This biography – published by Unbound after a crowdfunding scheme – and written by Julie Warren, a family relative, is in two parts, the first of which covers Stephens’ childhood and WW2 experiences, the second of which covers his life as a comedy scriptwriter.

The first part is quite interesting: vivid, well researched and well written. But for me the book really comes into its own after the war, when Stephens, a talented pianist, discovers his aptitude for writing comedy. And he was in with the Goon crowd right from the beginning, along with Tony Hancock, Graham Stark and many other notables. In fact, the main message of this book is that Stephens’ contribution to post-war comedy has been greatly undervalued, mostly through lack of representation. Julie Warren’s final line is a paean to that: ‘He deserves to be remembered.’

In my novel Hairy London I exploited my own silly sense of humour, so similar to that of Spike and the Pythons, and until now I’d assumed that Spike was the main “crazy” of that crazy gang. But he was not. Yes, there was a difference in writing style – Spike chaotic but inspired, Stephens’ inspired and ordered – but Stephens’ imagination was almost as feverish as the man who gave us Eccles & co.

This biography is highly recommended to any Goon Show fan, but also to anybody interested in the history of British post-war comedy. Congratulations to the author for her excellent work!

Escape To The Shire

Many people, myself included, find themselves increasingly repulsed by the modern world. This could in my case be a consequence of age – I’m in my fifties – but I think it’s true of many younger people also. When I see unchecked pollution, the razing of nature to make space for livestock to feed thoughtless consumers, the destruction of pristine environment for no humane reason, and the overall attitude that this planet belongs to human beings and is theirs to do what they like with regardless of the implications – a message reinforced in the West by its main religion – I feel revolted. I visualise too many fellow human beings as thoughtless devourers, uncaring, lacking even the most basic understanding of the consequences of their actions. Having said that, corporations are the main problem – with modern corporations humanity has written itself a story so dangerous it could ruin the planet. Corporations mesmerise too many.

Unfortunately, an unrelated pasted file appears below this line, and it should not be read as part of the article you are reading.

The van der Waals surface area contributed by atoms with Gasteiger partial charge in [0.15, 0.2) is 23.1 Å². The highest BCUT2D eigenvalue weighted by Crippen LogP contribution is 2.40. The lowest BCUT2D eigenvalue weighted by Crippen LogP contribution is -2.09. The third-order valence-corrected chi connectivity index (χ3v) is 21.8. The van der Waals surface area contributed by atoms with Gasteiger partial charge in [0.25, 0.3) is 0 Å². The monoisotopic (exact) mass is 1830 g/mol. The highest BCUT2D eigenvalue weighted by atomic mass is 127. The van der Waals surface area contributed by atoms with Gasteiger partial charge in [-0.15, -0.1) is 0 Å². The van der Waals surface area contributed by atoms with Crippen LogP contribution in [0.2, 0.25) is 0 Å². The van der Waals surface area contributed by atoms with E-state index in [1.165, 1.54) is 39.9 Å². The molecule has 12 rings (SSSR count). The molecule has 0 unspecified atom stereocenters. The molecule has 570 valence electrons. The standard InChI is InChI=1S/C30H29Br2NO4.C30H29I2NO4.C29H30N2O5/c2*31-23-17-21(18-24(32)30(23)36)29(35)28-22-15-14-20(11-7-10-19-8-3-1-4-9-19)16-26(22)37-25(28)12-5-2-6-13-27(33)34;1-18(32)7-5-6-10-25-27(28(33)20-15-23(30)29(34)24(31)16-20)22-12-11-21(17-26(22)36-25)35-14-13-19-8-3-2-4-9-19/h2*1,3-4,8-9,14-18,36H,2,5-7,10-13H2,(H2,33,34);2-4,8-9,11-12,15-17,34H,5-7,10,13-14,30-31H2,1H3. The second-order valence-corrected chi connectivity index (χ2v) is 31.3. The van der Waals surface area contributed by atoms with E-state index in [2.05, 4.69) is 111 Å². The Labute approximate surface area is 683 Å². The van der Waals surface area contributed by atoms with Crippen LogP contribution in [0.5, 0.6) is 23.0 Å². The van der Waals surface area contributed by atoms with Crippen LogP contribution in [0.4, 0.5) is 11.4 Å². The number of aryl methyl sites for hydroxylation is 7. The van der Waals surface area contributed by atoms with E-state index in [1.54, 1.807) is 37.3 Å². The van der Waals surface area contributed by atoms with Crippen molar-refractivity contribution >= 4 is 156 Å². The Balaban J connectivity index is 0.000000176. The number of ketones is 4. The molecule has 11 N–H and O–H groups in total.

As regular readers of this blog will know, one of my summer rituals is to listen to the 1981 BBC adaption of The Lord Of The Rings, and often to read The Hobbit and The Fellowship Of The Ring, or to listen to Rob Inglis’ excellent narration of the novel (something I’m doing at the moment). Last night I found myself wondering why I do this, and whether the qualities of the two aforementioned books have a specific meaning for me.

I think they do. Tolkien was a lover of all things natural. He loved his West Midlands countryside, and, as is well known, the Shire is a fictional version of those fields, meadows and hills which he personally knew. Most Tolkien fans will say that nature – the land, the country, the weather, the geography of Middle Earth – is its foundation. Tolkien’s love of nature shines through his tales. Middle Earth, from dell and stream to mountain and ocean, is the heart of his creation as a whole. The Ents, to take just one example, symbolically stand for his love of trees.

So I think many people find themselves soothed by the lack of industry and vast open spaces of Middle Earth. Those people, like myself, appalled and disgusted by what humanity is doing to the planet, perhaps find themselves soothed by the bucolic, pre-Industrial qualities of The Fellowship Of The Ring. It’s the early chapters of that book – everything up to the arrival at Rivendell – which I find myself returning to time after time, especially the third chapter ‘Three Is Company.’ I don’t do this to reacquaint myself with the story, I do it to re-experience the soothing qualities of meadows walked at night under a sky of stars: unpolluted meadows, crossed beneath a sky unspoiled by sodium light pollution…

Many psychologists observe that human beings have a deep, intrinsic need for nature. It’s hardwired into us. Some cultures know this – I’m thinking of the Japanese art of forest-bathing. I think Tolkien knew this too, which gives deeper significance to the part at the end of the novel where Sandyman’s proto-Industrial Revolution is underway. I think this section, integral to the whole work from the beginning of its writing as Tolkien himself said, expresses Tolkien’s disgust at the pollution of the land and the ruination of nature. His sensitivity was shaken by such destruction, if not shocked by it. Though the section serves to deal with Saruman and Wormtongue, that is only the narrative aspect. The deeper aspect is the Mill and its black effluent.

I will continue to use Tolkien’s work to soothe myself at those times in which I need soothing – to escape to the Shire. His love of nature chimes with my own; and through it, I see the deeper qualities of his extraordinary creative achievement.